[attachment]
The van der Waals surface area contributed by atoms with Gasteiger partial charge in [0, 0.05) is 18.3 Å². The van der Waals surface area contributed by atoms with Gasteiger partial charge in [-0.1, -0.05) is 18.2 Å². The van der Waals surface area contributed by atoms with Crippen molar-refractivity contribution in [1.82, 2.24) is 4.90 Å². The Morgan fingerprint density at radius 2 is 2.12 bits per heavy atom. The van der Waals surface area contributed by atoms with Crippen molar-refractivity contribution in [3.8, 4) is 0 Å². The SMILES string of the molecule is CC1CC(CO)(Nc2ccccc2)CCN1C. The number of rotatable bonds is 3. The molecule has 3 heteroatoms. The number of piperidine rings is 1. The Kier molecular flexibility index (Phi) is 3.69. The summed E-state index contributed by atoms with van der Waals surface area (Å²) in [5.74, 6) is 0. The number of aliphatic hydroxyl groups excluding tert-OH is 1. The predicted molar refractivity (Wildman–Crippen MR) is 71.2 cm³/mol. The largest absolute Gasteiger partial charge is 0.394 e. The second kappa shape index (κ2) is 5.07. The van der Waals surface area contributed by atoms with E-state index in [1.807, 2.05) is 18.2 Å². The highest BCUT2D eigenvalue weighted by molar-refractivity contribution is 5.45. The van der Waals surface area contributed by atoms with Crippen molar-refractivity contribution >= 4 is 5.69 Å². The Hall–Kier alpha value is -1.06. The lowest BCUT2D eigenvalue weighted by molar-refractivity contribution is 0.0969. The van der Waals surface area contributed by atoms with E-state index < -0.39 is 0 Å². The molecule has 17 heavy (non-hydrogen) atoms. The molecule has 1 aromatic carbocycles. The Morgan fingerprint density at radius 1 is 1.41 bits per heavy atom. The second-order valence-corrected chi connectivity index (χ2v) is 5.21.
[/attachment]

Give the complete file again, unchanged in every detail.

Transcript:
The van der Waals surface area contributed by atoms with Gasteiger partial charge in [0, 0.05) is 18.3 Å². The van der Waals surface area contributed by atoms with Gasteiger partial charge in [-0.1, -0.05) is 18.2 Å². The van der Waals surface area contributed by atoms with Crippen molar-refractivity contribution in [1.82, 2.24) is 4.90 Å². The Morgan fingerprint density at radius 2 is 2.12 bits per heavy atom. The van der Waals surface area contributed by atoms with Crippen molar-refractivity contribution in [3.8, 4) is 0 Å². The SMILES string of the molecule is CC1CC(CO)(Nc2ccccc2)CCN1C. The number of rotatable bonds is 3. The molecule has 3 heteroatoms. The number of piperidine rings is 1. The Kier molecular flexibility index (Phi) is 3.69. The summed E-state index contributed by atoms with van der Waals surface area (Å²) in [5.74, 6) is 0. The number of aliphatic hydroxyl groups excluding tert-OH is 1. The predicted molar refractivity (Wildman–Crippen MR) is 71.2 cm³/mol. The largest absolute Gasteiger partial charge is 0.394 e. The second kappa shape index (κ2) is 5.07. The van der Waals surface area contributed by atoms with E-state index in [1.807, 2.05) is 18.2 Å². The highest BCUT2D eigenvalue weighted by molar-refractivity contribution is 5.45. The van der Waals surface area contributed by atoms with Crippen molar-refractivity contribution >= 4 is 5.69 Å². The Hall–Kier alpha value is -1.06. The lowest BCUT2D eigenvalue weighted by molar-refractivity contribution is 0.0969. The van der Waals surface area contributed by atoms with E-state index < -0.39 is 0 Å². The molecule has 17 heavy (non-hydrogen) atoms. The molecule has 1 aromatic carbocycles. The Morgan fingerprint density at radius 1 is 1.41 bits per heavy atom. The second-order valence-corrected chi connectivity index (χ2v) is 5.21.